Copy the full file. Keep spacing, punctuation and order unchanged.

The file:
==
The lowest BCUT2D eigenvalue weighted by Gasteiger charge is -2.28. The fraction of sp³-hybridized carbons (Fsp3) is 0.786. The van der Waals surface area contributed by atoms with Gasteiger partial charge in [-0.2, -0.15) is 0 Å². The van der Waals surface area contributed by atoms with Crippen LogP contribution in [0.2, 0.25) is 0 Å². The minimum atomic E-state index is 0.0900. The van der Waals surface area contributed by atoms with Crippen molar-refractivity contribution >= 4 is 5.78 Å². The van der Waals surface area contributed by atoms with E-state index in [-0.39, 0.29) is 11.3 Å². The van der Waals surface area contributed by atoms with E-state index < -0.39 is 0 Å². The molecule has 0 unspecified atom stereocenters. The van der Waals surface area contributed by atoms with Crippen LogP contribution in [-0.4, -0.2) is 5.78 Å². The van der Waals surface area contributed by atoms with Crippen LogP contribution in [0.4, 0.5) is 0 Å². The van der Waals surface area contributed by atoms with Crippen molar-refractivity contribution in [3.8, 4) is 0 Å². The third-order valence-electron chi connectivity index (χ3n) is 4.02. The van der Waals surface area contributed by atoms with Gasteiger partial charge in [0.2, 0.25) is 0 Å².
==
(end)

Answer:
The lowest BCUT2D eigenvalue weighted by Gasteiger charge is -2.28. The fraction of sp³-hybridized carbons (Fsp3) is 0.786. The van der Waals surface area contributed by atoms with Gasteiger partial charge in [-0.2, -0.15) is 0 Å². The van der Waals surface area contributed by atoms with Crippen LogP contribution in [0.2, 0.25) is 0 Å². The minimum atomic E-state index is 0.0900. The van der Waals surface area contributed by atoms with Crippen molar-refractivity contribution >= 4 is 5.78 Å². The van der Waals surface area contributed by atoms with E-state index in [-0.39, 0.29) is 11.3 Å². The van der Waals surface area contributed by atoms with E-state index < -0.39 is 0 Å². The molecule has 0 unspecified atom stereocenters. The van der Waals surface area contributed by atoms with Crippen LogP contribution in [-0.4, -0.2) is 5.78 Å². The van der Waals surface area contributed by atoms with Crippen LogP contribution in [0.4, 0.5) is 0 Å². The van der Waals surface area contributed by atoms with Crippen molar-refractivity contribution in [3.8, 4) is 0 Å². The third-order valence-electron chi connectivity index (χ3n) is 4.02. The van der Waals surface area contributed by atoms with Gasteiger partial charge in [0.2, 0.25) is 0 Å².